Canadian soldier of WWI identified

The Department of National Defence and the Canadian Armed Forces (CAF) yesterday confirmed that remains recovered in Vendin-le-Vieil, France are those of Corporal Percy Howarth, a Canadian soldier of the First World War. The identity was confirmed through historical, genealogical, anthropological, archaeological and DNA analysis.

It took ten years after skeletal remains were discovered to determine they belonged to Corporal Howarth.

Percy Howarth was born August 16, 1894, in Darwen, Lancashire, England, one of eight children of Richard and Margaret Howarth (née Dearden). He immigrated to Canada in 1912 and worked as a sailor in Vancouver before enlisting with the 121st Overseas’ Battalion, Canadian Expeditionary Force (CEF), at the age of 21. After training in England, he was sent to France and was promoted to the rank of Lance Corporal and then Corporal.

Corporal Howarth fought with the 7th Canadian Infantry Battalion, CEF, in the Battle of Hill 70 near Lens, France, which began on August 15, 1917. He was reported missing, then was later presumed to have died on that day. He was 23 years old.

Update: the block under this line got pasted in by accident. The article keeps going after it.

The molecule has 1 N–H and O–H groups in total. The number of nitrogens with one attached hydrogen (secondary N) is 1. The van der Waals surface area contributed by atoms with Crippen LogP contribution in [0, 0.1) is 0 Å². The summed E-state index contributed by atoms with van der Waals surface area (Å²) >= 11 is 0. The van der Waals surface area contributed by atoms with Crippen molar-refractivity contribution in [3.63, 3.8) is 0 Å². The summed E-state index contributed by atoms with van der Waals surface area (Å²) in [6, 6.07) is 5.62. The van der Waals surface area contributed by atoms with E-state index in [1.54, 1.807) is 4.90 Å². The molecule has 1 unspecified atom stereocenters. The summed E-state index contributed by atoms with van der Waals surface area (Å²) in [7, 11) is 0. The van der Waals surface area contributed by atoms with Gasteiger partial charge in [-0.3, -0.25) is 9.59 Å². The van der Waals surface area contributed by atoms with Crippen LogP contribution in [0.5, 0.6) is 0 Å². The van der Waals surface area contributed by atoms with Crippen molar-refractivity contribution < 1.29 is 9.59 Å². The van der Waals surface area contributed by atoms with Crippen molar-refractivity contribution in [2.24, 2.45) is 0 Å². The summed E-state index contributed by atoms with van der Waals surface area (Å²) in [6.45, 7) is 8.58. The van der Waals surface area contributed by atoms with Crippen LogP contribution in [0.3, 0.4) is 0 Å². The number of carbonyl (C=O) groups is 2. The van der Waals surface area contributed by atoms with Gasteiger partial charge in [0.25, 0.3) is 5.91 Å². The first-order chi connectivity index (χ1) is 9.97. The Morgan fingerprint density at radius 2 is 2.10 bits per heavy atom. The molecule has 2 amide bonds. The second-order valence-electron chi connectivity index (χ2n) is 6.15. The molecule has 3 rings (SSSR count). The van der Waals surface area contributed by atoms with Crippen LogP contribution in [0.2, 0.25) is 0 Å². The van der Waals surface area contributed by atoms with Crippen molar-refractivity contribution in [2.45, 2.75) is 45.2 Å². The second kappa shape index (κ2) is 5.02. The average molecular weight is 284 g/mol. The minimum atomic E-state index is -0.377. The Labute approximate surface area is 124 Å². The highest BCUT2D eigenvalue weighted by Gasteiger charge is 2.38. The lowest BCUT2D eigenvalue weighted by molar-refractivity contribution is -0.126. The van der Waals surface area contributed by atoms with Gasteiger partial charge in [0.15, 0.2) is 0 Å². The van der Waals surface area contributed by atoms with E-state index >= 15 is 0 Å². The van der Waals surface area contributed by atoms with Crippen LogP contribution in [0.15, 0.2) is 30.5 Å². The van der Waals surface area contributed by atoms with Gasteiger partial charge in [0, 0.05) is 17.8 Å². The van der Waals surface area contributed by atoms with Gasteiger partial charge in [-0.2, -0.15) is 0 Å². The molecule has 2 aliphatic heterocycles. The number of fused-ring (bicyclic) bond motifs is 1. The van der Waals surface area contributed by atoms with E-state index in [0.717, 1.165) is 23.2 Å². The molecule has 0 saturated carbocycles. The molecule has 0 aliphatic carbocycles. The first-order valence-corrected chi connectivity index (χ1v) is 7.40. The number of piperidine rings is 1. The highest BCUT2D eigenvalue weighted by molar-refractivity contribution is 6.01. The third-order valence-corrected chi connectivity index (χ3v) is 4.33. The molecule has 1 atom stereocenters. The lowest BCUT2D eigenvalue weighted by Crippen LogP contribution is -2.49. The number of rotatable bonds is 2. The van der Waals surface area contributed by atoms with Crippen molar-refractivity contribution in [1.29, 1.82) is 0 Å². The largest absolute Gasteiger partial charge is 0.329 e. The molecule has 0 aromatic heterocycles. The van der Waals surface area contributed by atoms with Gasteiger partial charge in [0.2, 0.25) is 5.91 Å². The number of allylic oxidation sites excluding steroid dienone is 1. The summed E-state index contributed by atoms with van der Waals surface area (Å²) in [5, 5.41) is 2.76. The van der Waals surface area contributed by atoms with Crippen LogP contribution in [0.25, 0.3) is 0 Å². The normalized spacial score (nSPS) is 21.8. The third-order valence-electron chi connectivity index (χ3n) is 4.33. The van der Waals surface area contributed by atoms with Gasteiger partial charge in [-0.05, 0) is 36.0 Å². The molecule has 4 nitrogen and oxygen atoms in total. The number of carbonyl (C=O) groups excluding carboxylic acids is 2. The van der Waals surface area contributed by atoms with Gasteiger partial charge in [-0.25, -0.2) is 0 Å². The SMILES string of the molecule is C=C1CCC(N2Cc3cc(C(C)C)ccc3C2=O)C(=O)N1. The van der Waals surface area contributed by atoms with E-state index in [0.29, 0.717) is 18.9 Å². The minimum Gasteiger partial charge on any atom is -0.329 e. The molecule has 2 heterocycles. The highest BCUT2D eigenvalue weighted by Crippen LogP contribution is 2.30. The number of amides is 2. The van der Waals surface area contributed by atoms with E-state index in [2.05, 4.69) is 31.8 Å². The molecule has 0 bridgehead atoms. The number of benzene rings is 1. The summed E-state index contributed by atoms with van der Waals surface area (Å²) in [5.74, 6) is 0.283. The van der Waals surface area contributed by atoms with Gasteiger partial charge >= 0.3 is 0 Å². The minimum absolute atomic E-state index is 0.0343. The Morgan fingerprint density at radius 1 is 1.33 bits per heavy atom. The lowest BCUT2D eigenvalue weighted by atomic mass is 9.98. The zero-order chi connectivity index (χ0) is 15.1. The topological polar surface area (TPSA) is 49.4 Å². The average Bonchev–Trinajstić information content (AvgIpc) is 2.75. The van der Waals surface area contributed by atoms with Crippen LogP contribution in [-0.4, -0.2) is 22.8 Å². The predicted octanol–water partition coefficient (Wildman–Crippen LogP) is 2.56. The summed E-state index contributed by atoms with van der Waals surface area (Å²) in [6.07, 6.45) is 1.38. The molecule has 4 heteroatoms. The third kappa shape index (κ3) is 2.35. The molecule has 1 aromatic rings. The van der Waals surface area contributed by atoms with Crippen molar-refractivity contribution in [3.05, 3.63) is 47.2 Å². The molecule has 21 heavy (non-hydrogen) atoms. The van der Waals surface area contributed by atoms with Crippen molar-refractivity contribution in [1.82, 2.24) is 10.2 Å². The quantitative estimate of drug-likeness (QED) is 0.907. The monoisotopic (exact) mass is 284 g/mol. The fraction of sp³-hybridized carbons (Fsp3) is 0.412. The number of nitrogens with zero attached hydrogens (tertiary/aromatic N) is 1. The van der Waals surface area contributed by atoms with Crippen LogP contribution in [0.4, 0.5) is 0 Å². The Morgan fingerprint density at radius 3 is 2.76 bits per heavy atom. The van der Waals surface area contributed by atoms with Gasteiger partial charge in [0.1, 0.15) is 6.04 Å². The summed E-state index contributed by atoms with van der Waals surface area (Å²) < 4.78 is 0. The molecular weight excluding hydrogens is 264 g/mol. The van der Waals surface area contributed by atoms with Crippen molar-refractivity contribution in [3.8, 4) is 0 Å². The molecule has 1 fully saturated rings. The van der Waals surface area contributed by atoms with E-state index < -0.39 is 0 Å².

In June 2011, human remains were discovered during a munitions clearing process for a construction site in Vendin-le-Vieil, France. Alongside the remains were a few artifacts including a digging tool, a whistle and a pocket watch. The whistle and pocket watch have been carefully restored. Image: Department of National Defence, Canada.

The Battle of Hill 70 exacted a heavy toll over ten days, with more than 10,000 Canadians killed, wounded or missing, including over 1,300 with no known grave. More than 140 men of the 7th Canadian Infantry Battalion were killed, 118 of whom were missing with no known grave.

According to a tweet by Dr. Sarah Lockyer, who is the Casualty Identification Coordinator with the Department of National Defence, Corporal Howarth’s mother was an only child. She wrote in her tweet, “That meant we had to find information about Percy’s grandmother and her family! That means searching for records from the early 1800s! They are not always easily accessible.”

The family of Corporal Howarth has been notified and the CAF is providing them with ongoing support. Corporal Howarth will be buried at the earliest opportunity in the Commonwealth War Graves Commission’s Loos British Cemetery in Loos-en-Gohelle, France.

There is no known photo of Corporal Howarth.

Now we know his name. He has been found.

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